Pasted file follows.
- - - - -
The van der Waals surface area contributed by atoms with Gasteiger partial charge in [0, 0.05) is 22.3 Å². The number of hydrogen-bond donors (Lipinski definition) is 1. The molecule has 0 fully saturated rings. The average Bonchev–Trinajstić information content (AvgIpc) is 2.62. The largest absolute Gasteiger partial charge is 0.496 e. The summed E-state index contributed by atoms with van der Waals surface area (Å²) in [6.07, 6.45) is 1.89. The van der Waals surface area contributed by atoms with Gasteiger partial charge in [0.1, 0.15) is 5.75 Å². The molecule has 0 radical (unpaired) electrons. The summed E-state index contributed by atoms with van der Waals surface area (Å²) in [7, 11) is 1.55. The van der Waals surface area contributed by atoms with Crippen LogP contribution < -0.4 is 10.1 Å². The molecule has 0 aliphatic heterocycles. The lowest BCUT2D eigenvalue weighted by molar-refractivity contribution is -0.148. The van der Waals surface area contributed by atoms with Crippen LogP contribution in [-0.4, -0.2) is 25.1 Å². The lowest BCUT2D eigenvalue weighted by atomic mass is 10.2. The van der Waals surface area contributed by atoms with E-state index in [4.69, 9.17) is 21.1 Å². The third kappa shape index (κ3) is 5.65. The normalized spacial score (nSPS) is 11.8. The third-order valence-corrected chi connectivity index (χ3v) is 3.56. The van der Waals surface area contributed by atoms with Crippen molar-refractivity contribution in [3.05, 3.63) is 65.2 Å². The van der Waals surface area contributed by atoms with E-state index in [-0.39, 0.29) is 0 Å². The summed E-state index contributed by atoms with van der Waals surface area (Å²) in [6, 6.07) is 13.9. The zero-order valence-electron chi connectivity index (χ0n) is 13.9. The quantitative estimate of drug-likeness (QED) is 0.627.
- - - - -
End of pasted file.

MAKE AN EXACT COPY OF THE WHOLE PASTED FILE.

The van der Waals surface area contributed by atoms with Gasteiger partial charge in [0, 0.05) is 22.3 Å². The number of hydrogen-bond donors (Lipinski definition) is 1. The molecule has 0 fully saturated rings. The average Bonchev–Trinajstić information content (AvgIpc) is 2.62. The largest absolute Gasteiger partial charge is 0.496 e. The summed E-state index contributed by atoms with van der Waals surface area (Å²) in [6.07, 6.45) is 1.89. The van der Waals surface area contributed by atoms with Gasteiger partial charge in [0.1, 0.15) is 5.75 Å². The molecule has 0 radical (unpaired) electrons. The summed E-state index contributed by atoms with van der Waals surface area (Å²) in [7, 11) is 1.55. The van der Waals surface area contributed by atoms with Crippen LogP contribution < -0.4 is 10.1 Å². The molecule has 0 aliphatic heterocycles. The lowest BCUT2D eigenvalue weighted by molar-refractivity contribution is -0.148. The van der Waals surface area contributed by atoms with Crippen LogP contribution in [-0.4, -0.2) is 25.1 Å². The lowest BCUT2D eigenvalue weighted by atomic mass is 10.2. The van der Waals surface area contributed by atoms with E-state index in [4.69, 9.17) is 21.1 Å². The third kappa shape index (κ3) is 5.65. The normalized spacial score (nSPS) is 11.8. The third-order valence-corrected chi connectivity index (χ3v) is 3.56. The van der Waals surface area contributed by atoms with Crippen molar-refractivity contribution in [3.05, 3.63) is 65.2 Å². The van der Waals surface area contributed by atoms with E-state index in [-0.39, 0.29) is 0 Å². The summed E-state index contributed by atoms with van der Waals surface area (Å²) in [6, 6.07) is 13.9. The zero-order valence-electron chi connectivity index (χ0n) is 13.9. The quantitative estimate of drug-likeness (QED) is 0.627.